Saturday, November 06, 2010

Christopher DeLaurenti

Christopher DeLaurenti

Christopher DeLaurenti is a Washington based composer living in Seattle. He's also a sound artist, performer and music journalist, having writen a column for The Stranger for eight years, as well as essays for publications such as Tablet, The Tentacle and 21st Century Music.

His most recent work, titled Secret Songs Of Your Surroundings is an interactive soundscape, installed on the A Line bus transit corridor in Washington State. There are at least a half dozen collections of his work, much of which is available to download for free at his website. We received 3 Camels For Orchestra several years ago now and played the title piece (all three parts) in Episode 28. Check it out HERE.

Without further ado, here's the SAR Q&A with Christopher DeLaurenti...

*Name: Christopher DeLaurenti

*Are there any additional names used to describe this project: Except for collaborations, I use my own name, Christopher DeLaurenti.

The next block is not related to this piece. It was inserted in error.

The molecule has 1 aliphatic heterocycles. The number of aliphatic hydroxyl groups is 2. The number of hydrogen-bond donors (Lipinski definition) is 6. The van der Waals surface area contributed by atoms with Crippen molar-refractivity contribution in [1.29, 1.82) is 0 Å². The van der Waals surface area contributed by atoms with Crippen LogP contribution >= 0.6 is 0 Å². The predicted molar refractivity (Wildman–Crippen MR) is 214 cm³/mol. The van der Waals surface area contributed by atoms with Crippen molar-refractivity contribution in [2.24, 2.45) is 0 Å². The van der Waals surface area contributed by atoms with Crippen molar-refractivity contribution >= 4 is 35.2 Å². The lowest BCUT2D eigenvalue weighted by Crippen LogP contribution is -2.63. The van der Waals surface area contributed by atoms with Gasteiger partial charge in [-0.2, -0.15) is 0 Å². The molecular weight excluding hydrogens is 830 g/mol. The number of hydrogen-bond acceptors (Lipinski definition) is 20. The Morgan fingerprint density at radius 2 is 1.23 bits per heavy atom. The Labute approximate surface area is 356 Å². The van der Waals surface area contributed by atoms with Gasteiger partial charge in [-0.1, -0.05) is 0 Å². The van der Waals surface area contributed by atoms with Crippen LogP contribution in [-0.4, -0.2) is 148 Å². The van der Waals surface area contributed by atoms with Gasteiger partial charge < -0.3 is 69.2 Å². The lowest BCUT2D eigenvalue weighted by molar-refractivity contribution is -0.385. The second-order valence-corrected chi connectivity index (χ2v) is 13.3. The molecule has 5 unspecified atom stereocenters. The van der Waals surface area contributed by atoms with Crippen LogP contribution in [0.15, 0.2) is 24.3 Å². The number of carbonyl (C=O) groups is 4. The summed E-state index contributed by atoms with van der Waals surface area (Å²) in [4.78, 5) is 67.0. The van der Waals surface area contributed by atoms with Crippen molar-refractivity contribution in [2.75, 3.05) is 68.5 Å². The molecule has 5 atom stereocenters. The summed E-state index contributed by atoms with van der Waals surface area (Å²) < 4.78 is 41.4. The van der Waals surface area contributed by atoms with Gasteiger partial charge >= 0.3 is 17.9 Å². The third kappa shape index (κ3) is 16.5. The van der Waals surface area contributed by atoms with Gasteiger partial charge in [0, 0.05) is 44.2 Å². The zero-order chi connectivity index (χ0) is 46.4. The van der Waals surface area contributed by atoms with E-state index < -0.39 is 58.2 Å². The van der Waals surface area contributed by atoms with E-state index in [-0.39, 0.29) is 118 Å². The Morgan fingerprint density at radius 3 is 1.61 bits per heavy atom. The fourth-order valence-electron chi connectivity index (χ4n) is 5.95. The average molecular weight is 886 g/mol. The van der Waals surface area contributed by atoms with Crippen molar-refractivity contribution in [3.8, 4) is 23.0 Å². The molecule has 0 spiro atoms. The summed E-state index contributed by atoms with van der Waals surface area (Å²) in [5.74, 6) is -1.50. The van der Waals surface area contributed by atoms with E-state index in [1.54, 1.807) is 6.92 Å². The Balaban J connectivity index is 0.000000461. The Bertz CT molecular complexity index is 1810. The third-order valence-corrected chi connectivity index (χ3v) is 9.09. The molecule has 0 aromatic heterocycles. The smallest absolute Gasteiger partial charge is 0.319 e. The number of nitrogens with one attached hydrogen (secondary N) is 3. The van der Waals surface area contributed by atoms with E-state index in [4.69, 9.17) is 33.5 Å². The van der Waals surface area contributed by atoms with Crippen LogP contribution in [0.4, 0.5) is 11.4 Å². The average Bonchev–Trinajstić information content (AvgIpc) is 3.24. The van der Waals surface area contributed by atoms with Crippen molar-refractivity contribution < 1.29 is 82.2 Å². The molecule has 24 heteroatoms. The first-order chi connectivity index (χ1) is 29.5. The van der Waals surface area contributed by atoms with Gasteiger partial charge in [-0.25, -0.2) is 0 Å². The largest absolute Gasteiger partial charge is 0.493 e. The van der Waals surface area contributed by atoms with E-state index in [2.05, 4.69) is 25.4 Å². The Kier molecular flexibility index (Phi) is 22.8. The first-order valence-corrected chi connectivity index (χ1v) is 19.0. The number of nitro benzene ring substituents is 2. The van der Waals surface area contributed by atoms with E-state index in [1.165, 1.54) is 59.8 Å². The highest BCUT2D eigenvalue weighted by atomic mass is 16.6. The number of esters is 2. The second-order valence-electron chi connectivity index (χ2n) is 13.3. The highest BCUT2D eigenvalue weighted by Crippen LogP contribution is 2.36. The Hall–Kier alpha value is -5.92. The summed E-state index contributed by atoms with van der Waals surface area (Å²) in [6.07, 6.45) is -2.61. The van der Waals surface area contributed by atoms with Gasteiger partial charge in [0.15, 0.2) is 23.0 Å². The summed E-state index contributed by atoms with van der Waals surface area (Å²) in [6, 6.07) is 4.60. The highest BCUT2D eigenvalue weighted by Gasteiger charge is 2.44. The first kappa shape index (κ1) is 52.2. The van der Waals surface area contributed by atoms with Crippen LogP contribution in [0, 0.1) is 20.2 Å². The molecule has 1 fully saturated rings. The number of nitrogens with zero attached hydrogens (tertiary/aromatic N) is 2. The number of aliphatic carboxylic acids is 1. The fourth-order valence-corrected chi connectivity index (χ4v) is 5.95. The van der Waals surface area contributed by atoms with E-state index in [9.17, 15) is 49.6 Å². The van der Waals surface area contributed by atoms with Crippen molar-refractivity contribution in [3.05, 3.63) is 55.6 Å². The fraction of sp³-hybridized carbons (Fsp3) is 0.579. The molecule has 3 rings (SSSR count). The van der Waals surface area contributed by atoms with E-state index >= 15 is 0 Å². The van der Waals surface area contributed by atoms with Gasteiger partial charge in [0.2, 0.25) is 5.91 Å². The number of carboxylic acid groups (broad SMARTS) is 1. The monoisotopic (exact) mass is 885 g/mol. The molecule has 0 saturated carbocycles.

*Do you use a pseudonym? I probably should, but even after a few legal hassles over my work, I haven't. I just don't feel enough of a division between living my life and making my art to justify coming up with one.

*Tape manipulations, digital deconstructions or turntable creations: It depends on what I am making; I've made pieces with sine waves, field recordings, ultra-processed sounds, as well as composed for acoustic instruments. Appropriation - of myself, of others - is one way I approach composing. For pieces I make exclusively from commercial recordings, I like John Oswald's term plunderphonics.

*Location: I'm from Seattle.

*What is your creative/artistic background: I come from long line of musicians. I've been creating with sound since I was a kid in the 1970s and composing with commercial recordings since the late 1980s by splicing bits and fragments of songs I like together.

*History: My first album, "Three Camels for Orchestra," was released in 1995.

*Born: I was born in 1967.

*Motivations: I love to listen. I make things I want to hear again.

*Philosophy: I could go on about this for hours, so I'll just address appropriation: When I create, I'm not only sharing sound but how I listen. Since listeners stand a greater chance of already having heard a commercial, more or less popular recording, my plunderphonics not only reveal how I listen but do so more transparently than anything else I make.

*How would you like to be remembered: As someone who made and found interesting things for the ears!

*Web address:

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